Cordova initially seems the most charming of all South American cities. It is symmetrical and beautiful with a stunning cathedral. The air is clear and the avenues broad. There are convents and monasteries, and the University of Cordova, a renowned center for learning. There is no theater, however, and also no journals. The people are learned but rarely look beyond their own borders. When a man walks in the afternoon, he walks in an artificial city and does not think of the world beyond. It is a sanctimonious place, previously the place of refuge for Spaniards during the Revolution. Revolutionary ideas would have a tough time spreading here because people do not want to embrace new ideas.
Around 1816, a few new disciplines were introduced to the ancient university and the youth began to direct their attention here and then outward. The Revolution of 1810, though, still saw the city closed and hostile. In 1828, Cordova and the country faced the embrace of the revolutionary system and the reorganization of the Republic.
In 1806, English speculators turned to this city for its river and sources of wealth. In 1810, Buenos Ayres was filled with partisans of the revolution who hated anything from Spain and Europe as a whole. However, commercial activity accelerated and ideas of Europe began to permeate the city. They felt themselves important because of the war with England; “Buenos Ayres was like a child, when, having conquered a giant, fondly deems itself a hero, and is ready to undertake greater adventures” (113). The city believed itself a continuation of Europe and disseminated revolutionary ideas like the social compact. Revolutionists were everywhere.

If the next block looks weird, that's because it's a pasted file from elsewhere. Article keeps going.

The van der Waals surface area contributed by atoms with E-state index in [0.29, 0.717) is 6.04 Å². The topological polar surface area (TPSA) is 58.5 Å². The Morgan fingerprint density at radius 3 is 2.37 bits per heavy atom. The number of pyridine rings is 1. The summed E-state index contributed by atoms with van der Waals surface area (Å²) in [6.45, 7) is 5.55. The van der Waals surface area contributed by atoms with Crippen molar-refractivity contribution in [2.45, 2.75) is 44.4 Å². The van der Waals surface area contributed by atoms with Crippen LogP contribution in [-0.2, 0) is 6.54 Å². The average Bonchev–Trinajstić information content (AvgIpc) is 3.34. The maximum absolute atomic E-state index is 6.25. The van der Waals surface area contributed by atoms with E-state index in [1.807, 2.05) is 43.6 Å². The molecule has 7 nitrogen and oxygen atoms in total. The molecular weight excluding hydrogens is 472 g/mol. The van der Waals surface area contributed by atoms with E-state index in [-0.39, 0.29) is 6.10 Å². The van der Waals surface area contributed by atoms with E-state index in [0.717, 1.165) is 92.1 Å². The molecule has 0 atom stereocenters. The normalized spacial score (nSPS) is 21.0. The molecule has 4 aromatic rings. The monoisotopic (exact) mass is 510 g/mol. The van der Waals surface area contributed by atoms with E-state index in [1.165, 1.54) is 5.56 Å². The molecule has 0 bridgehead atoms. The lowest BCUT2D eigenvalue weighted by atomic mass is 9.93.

This movement continued and Rivadavia, coming from Europe, assumed the head of the government. There was respect for private property, civil liberties, public education, and the separation and balance of powers. The city was what France could not even achieve and what the rest of Europe did not even want yet. It progressed in civilization; it “confessed and believed all that the learned world of Europe believed and confessed” (115).
European books flooded in. Buenos Ayres decided to make a constitution for itself and the Republic. Rivadavia was the personification of this moment in time and seemed to make the city a second Europe. He did not shed blood or destroy property; thus, he was one extreme and Rosas another.
Rivadavia was then one of the Unitarios (as deemed by Rosas). These men could be identified by their manners, tone of voice, and opinions. They were intelligent and haughty; there was never a generation “so enterprising, so gifted with reasoning and deductive powers, and so wanting in practical common sense” (118). A Unitario could not see his enemies’ success and only believed in the power of his cause.
At this point, Sarmiento leaves Buenos Ayres and says he will give a background to the period of the Republic’s formation. There are two elements – one Cordova, Spanish, conservative; one Buenos Ayres, revolutionary, progressive. Each city has these two parties. After freedom from Spain, it was difficult to find a national bond. The government became a confederation.
Sarmiento starts his history lesson with Ferdinand VII being driven from Spain and that government collapsing. The resulting provincial assemblies denied authority in a king and created the Spanish Confederation. Hearing this in America, the provinces revolted from Spain and formed the South American Confederation. Four states – Bolivia Paraguay, Banda Oriental, Argentine Republic – formed the Confederation of the Viceroyalty. The Argentine Republic was then divided by its cities, making it a confederation of cities.